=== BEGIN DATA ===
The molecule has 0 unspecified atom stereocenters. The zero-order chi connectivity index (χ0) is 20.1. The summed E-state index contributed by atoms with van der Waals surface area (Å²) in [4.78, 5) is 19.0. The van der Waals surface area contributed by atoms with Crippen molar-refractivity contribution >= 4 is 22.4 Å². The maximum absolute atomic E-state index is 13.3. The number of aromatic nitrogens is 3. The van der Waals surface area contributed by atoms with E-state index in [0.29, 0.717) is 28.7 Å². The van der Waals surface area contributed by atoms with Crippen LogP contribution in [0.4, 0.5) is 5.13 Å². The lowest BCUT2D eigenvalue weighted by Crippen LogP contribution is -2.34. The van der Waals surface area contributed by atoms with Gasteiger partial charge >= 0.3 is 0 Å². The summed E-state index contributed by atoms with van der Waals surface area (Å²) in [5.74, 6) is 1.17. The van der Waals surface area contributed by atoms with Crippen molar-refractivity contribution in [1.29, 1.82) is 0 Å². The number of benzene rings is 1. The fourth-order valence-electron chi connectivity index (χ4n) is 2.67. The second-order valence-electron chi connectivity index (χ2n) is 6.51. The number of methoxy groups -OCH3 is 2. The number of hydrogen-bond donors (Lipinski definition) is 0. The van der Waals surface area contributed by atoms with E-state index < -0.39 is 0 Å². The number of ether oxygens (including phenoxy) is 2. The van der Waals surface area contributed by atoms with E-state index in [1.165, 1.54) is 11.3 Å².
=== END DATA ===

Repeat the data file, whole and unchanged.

The molecule has 0 unspecified atom stereocenters. The zero-order chi connectivity index (χ0) is 20.1. The summed E-state index contributed by atoms with van der Waals surface area (Å²) in [4.78, 5) is 19.0. The van der Waals surface area contributed by atoms with Crippen molar-refractivity contribution >= 4 is 22.4 Å². The maximum absolute atomic E-state index is 13.3. The number of aromatic nitrogens is 3. The van der Waals surface area contributed by atoms with E-state index in [0.29, 0.717) is 28.7 Å². The van der Waals surface area contributed by atoms with Crippen LogP contribution in [0.4, 0.5) is 5.13 Å². The lowest BCUT2D eigenvalue weighted by Crippen LogP contribution is -2.34. The van der Waals surface area contributed by atoms with Gasteiger partial charge >= 0.3 is 0 Å². The summed E-state index contributed by atoms with van der Waals surface area (Å²) in [5.74, 6) is 1.17. The van der Waals surface area contributed by atoms with Crippen molar-refractivity contribution in [1.29, 1.82) is 0 Å². The number of benzene rings is 1. The fourth-order valence-electron chi connectivity index (χ4n) is 2.67. The second-order valence-electron chi connectivity index (χ2n) is 6.51. The number of methoxy groups -OCH3 is 2. The number of hydrogen-bond donors (Lipinski definition) is 0. The van der Waals surface area contributed by atoms with E-state index < -0.39 is 0 Å². The number of ether oxygens (including phenoxy) is 2. The van der Waals surface area contributed by atoms with E-state index in [1.165, 1.54) is 11.3 Å².